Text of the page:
Many of our clients have asked about the threat of canine influenza to their dogs. In recent months, over 1,000 cases of canine influenza virus (CIV) have been confirmed in Chicago and northeast Illinois. Cases have also recently been confirmed in Wisconsin, Indiana, and Ohio. CIV is a highly contagious respiratory virus with nearly all dogs that are exposed becoming infected within a few days after exposure. All ages and breeds are at risk, including dogs that are around other dogs (boarding, grooming, dog parks, pet-friendly stores, or contact with unknown dogs).
About 80% of exposed dogs will go on to develop signs resembling those of kennel cough: a persistent hacking cough, with or without nasal discharge, which can last two to three weeks and is unresponsive to antibiotics and cough suppressants. Some affected dogs (10%) go on to develop pneumonia and can become critically ill.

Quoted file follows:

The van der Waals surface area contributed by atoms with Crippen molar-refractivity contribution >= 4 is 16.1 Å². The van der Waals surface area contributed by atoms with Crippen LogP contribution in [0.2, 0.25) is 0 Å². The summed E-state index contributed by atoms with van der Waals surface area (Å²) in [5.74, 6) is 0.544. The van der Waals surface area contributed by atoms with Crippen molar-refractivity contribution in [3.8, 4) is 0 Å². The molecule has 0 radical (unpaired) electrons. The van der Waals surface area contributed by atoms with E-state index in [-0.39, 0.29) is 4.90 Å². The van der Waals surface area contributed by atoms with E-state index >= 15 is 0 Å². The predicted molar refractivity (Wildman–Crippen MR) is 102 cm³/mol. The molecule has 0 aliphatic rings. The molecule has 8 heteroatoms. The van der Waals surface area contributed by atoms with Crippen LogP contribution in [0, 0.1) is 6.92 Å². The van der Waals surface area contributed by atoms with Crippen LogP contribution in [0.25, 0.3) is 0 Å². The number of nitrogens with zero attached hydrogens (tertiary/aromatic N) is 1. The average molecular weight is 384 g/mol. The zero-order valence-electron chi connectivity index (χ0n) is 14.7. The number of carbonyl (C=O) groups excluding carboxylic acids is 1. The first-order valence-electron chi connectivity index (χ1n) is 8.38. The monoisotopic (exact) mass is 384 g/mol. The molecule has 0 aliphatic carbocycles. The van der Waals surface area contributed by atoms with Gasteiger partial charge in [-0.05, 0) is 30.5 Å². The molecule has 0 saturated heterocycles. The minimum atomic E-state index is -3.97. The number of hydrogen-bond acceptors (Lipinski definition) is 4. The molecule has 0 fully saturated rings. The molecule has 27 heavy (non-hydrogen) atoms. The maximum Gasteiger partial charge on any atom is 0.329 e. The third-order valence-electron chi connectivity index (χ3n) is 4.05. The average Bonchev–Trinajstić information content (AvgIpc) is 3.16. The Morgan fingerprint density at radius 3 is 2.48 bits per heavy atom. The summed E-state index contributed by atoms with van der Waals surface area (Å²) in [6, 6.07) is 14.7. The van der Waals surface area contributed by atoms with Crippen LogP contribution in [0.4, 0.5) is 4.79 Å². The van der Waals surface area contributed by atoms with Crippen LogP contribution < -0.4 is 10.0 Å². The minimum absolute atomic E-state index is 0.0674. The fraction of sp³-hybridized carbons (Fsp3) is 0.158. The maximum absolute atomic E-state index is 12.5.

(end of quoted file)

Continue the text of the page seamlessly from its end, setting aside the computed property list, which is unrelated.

If your dog develops signs consistent with CIV please contact us right away. Canine influenza cannot be diagnosed solely by clinical signs because the clinical signs (coughing, sneezing and nasal discharge) are similar to those associated with all of the other respiratory pathogens and cannot be differentiated from them. Tests which will help us differentiate the various causative agents are available. It is important that we determine the specific cause whenever possible.
A vaccine is available that can help reduce the risk of infection. As with the human influenza vaccine, this vaccine may not completely prevent infection, but it can help significantly decrease clinical signs, severity of the disease and the spread of CIV infection. The vaccine is administered in dogs six weeks of age and older. Two vaccine doses are given two to four weeks apart, and then a booster is administered annually thereafter.
We recommend vaccination for all dogs, including boarding and grooming clients. Prepare to complete the vaccine series for your dog at least two weeks prior to entering a boarding or grooming facility, or dog show.
Please call us to schedule the vaccine series before potential exposure to your dog occurs. If you have any questions, we will gladly discuss this emerging threat to your dog with you.
For more information about canine influenza virus, please visit Doginfluenza.com.